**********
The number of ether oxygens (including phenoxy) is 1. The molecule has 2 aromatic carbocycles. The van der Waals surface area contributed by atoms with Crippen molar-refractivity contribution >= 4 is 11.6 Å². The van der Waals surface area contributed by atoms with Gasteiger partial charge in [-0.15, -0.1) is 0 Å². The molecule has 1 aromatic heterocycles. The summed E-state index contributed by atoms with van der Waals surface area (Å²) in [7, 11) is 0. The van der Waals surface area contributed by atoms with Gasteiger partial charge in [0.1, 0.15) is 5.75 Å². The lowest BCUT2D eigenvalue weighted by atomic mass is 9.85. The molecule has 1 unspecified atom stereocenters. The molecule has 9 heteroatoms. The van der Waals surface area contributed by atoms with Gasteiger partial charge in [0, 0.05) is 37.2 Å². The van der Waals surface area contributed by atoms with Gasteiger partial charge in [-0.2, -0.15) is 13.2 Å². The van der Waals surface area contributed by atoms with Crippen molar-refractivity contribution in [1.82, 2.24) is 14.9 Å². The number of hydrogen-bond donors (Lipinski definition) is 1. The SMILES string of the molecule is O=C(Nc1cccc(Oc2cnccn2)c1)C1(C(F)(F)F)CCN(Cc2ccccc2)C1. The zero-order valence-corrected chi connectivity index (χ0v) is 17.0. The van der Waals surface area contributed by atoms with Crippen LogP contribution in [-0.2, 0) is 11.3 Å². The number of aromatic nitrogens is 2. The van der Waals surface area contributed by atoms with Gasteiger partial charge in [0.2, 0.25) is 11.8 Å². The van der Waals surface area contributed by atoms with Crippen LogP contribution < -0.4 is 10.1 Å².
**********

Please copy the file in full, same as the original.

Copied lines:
The number of ether oxygens (including phenoxy) is 1. The molecule has 2 aromatic carbocycles. The van der Waals surface area contributed by atoms with Crippen molar-refractivity contribution >= 4 is 11.6 Å². The van der Waals surface area contributed by atoms with Gasteiger partial charge in [-0.15, -0.1) is 0 Å². The molecule has 1 aromatic heterocycles. The summed E-state index contributed by atoms with van der Waals surface area (Å²) in [7, 11) is 0. The van der Waals surface area contributed by atoms with Gasteiger partial charge in [0.1, 0.15) is 5.75 Å². The lowest BCUT2D eigenvalue weighted by atomic mass is 9.85. The molecule has 1 unspecified atom stereocenters. The molecule has 9 heteroatoms. The van der Waals surface area contributed by atoms with Gasteiger partial charge in [0, 0.05) is 37.2 Å². The van der Waals surface area contributed by atoms with Gasteiger partial charge in [-0.2, -0.15) is 13.2 Å². The van der Waals surface area contributed by atoms with Crippen molar-refractivity contribution in [1.82, 2.24) is 14.9 Å². The number of hydrogen-bond donors (Lipinski definition) is 1. The SMILES string of the molecule is O=C(Nc1cccc(Oc2cnccn2)c1)C1(C(F)(F)F)CCN(Cc2ccccc2)C1. The zero-order valence-corrected chi connectivity index (χ0v) is 17.0. The van der Waals surface area contributed by atoms with Crippen LogP contribution in [-0.2, 0) is 11.3 Å². The number of aromatic nitrogens is 2. The van der Waals surface area contributed by atoms with Gasteiger partial charge in [0.2, 0.25) is 11.8 Å². The van der Waals surface area contributed by atoms with Crippen LogP contribution < -0.4 is 10.1 Å².